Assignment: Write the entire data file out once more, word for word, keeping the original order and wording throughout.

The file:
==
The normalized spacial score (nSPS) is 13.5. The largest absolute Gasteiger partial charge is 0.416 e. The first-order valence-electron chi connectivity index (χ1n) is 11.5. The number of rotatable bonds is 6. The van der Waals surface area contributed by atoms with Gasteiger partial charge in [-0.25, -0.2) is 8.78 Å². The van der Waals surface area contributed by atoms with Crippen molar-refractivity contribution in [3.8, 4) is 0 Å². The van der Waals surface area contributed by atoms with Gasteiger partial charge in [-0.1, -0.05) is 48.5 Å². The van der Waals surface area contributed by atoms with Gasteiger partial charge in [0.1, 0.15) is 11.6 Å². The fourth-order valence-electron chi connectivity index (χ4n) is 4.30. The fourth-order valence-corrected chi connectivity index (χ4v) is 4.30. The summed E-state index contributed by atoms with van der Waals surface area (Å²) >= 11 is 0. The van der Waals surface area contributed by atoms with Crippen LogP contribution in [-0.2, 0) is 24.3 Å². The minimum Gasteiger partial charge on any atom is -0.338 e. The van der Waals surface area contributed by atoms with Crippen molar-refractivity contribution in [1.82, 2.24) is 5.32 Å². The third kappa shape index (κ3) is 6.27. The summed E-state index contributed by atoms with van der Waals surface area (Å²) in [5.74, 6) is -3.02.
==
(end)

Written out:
The normalized spacial score (nSPS) is 13.5. The largest absolute Gasteiger partial charge is 0.416 e. The first-order valence-electron chi connectivity index (χ1n) is 11.5. The number of rotatable bonds is 6. The van der Waals surface area contributed by atoms with Gasteiger partial charge in [-0.25, -0.2) is 8.78 Å². The van der Waals surface area contributed by atoms with Crippen molar-refractivity contribution in [3.8, 4) is 0 Å². The van der Waals surface area contributed by atoms with Gasteiger partial charge in [-0.1, -0.05) is 48.5 Å². The van der Waals surface area contributed by atoms with Gasteiger partial charge in [0.1, 0.15) is 11.6 Å². The fourth-order valence-electron chi connectivity index (χ4n) is 4.30. The fourth-order valence-corrected chi connectivity index (χ4v) is 4.30. The summed E-state index contributed by atoms with van der Waals surface area (Å²) >= 11 is 0. The van der Waals surface area contributed by atoms with Crippen LogP contribution in [-0.2, 0) is 24.3 Å². The minimum Gasteiger partial charge on any atom is -0.338 e. The van der Waals surface area contributed by atoms with Crippen molar-refractivity contribution in [1.82, 2.24) is 5.32 Å². The third kappa shape index (κ3) is 6.27. The summed E-state index contributed by atoms with van der Waals surface area (Å²) in [5.74, 6) is -3.02.